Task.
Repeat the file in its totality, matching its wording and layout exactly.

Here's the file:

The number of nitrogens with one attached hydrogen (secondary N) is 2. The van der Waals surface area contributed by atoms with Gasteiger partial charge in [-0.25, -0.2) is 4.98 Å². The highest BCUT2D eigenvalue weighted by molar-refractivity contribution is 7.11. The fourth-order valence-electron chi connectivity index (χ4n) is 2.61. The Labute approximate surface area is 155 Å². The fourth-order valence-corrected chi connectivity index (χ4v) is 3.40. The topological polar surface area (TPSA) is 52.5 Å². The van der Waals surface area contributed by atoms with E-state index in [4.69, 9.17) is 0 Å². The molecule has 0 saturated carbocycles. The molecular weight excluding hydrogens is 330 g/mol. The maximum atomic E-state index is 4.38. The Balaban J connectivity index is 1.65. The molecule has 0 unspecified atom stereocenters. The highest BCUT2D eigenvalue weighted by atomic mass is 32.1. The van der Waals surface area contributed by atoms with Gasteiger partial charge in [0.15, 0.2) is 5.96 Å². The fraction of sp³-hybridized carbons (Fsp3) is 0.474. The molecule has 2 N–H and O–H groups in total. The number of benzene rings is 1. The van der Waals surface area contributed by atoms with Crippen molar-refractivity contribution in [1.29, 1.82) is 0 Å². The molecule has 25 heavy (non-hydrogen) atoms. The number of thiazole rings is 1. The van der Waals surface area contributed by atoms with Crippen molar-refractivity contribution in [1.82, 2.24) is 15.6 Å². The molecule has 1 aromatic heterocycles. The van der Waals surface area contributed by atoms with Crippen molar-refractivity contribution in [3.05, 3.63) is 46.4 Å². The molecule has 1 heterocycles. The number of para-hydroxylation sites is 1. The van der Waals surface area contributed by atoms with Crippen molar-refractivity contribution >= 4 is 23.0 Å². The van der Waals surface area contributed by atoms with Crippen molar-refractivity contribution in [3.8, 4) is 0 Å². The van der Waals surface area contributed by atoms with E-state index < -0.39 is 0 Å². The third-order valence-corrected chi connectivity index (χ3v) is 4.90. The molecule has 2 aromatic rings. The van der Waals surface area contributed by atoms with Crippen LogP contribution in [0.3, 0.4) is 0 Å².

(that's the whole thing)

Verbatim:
The number of nitrogens with one attached hydrogen (secondary N) is 2. The van der Waals surface area contributed by atoms with Gasteiger partial charge in [-0.25, -0.2) is 4.98 Å². The highest BCUT2D eigenvalue weighted by molar-refractivity contribution is 7.11. The fourth-order valence-electron chi connectivity index (χ4n) is 2.61. The Labute approximate surface area is 155 Å². The fourth-order valence-corrected chi connectivity index (χ4v) is 3.40. The topological polar surface area (TPSA) is 52.5 Å². The van der Waals surface area contributed by atoms with E-state index in [4.69, 9.17) is 0 Å². The molecule has 0 saturated carbocycles. The molecular weight excluding hydrogens is 330 g/mol. The maximum atomic E-state index is 4.38. The Balaban J connectivity index is 1.65. The molecule has 0 unspecified atom stereocenters. The highest BCUT2D eigenvalue weighted by atomic mass is 32.1. The van der Waals surface area contributed by atoms with Gasteiger partial charge in [0.15, 0.2) is 5.96 Å². The fraction of sp³-hybridized carbons (Fsp3) is 0.474. The molecule has 2 N–H and O–H groups in total. The number of benzene rings is 1. The van der Waals surface area contributed by atoms with Crippen molar-refractivity contribution in [1.29, 1.82) is 0 Å². The molecule has 25 heavy (non-hydrogen) atoms. The number of thiazole rings is 1. The van der Waals surface area contributed by atoms with Crippen molar-refractivity contribution in [1.82, 2.24) is 15.6 Å². The molecule has 1 aromatic heterocycles. The van der Waals surface area contributed by atoms with Crippen molar-refractivity contribution in [3.05, 3.63) is 46.4 Å². The molecule has 1 heterocycles. The number of para-hydroxylation sites is 1. The van der Waals surface area contributed by atoms with Crippen molar-refractivity contribution >= 4 is 23.0 Å². The van der Waals surface area contributed by atoms with Crippen molar-refractivity contribution in [3.8, 4) is 0 Å². The van der Waals surface area contributed by atoms with E-state index < -0.39 is 0 Å². The third-order valence-corrected chi connectivity index (χ3v) is 4.90. The molecule has 2 aromatic rings. The van der Waals surface area contributed by atoms with Crippen LogP contribution in [0.3, 0.4) is 0 Å².